This article will demonstrate the latter use case as it is both common and not something MySQL is very good at dealing with. Haha.

Let’s give all this theory an actual table structure:

# Store CPU use data.
CREATE TABLE `stats_cpu` (
	`server_id` smallint(6) NOT NULL,
	`date_created` timestamp NOT NULL DEFAULT CURRENT_TIMESTAMP,
	`idle` int(10) unsigned NOT NULL DEFAULT '0',
	`used` int(10) unsigned NOT NULL DEFAULT '0',
	`window` smallint(5) unsigned NOT NULL DEFAULT '0' COMMENT 'seconds',
  PRIMARY KEY (`server_id`,`date_created`)
) ENGINE=InnoDB DEFAULT CHARSET=utf8mb4 COLLATE=utf8mb4_unicode_ci;

This is one of a handful of tables from a centralized server health-monitoring system that tracks various metrics (in this case CPU use). Each server reports its CPU use details once per minute. That means this table (and others like it) grows by 1440 records per day, per server. With hundreds of servers reporting, the numbers get a little crazy.

Scale.

This volume does not really affect write performance, but reads can be significantly impacted, particularly since many queries pull stats for a relative window like “the past 5 minutes”, which changes every minute (i.e. cache is no help).

Date Partitions

The table contains a single, composite primary key: server_id and date_created. Either could be used for partitioning, but because data relevance tends to drop off with age, a date-based approach makes the most sense. From a performance standpoint, it is also beneficial to partition on a field that appears toward the end of its composite index, as the early parts are already well-optimized by MySQL.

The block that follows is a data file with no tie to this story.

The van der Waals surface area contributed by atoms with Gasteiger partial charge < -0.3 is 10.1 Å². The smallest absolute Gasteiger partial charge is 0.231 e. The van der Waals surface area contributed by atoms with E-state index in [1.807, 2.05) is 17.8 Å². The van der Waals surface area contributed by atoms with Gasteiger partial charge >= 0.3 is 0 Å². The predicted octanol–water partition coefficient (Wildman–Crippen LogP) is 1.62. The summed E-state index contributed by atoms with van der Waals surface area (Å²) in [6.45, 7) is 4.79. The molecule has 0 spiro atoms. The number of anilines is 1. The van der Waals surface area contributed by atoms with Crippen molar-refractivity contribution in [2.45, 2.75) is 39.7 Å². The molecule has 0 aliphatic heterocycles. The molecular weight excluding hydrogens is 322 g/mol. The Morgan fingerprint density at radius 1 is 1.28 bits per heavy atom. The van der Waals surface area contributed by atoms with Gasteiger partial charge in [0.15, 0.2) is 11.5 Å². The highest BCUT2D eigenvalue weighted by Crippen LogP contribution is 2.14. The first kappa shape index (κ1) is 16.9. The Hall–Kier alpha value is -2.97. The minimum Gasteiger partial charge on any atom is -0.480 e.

Range-based partitions require a numeric value, so timestamp fields will not work as-are, however we can leverage MySQL functions like UNIX_TIMESTAMP() to make it all work. Functions are a potential performance bottleneck, so it is important to benchmark potential solutions before implementing them on the real tables. Certain functions, like YEAR() and TO_DAYS() are specifically optimized for partitions, so if you can use those, do.

To get started, let’s alter the table to give it two generic partitions. These won’t be immediately useful, but as we’ll see shortly, partitions can be reorganized and redivided as needed.

# Alter the table.
ALTER TABLE `stats_cpu`
PARTITION BY RANGE (UNIX_TIMESTAMP(`date_created`))
(
	PARTITION p0 VALUES LESS THAN (0),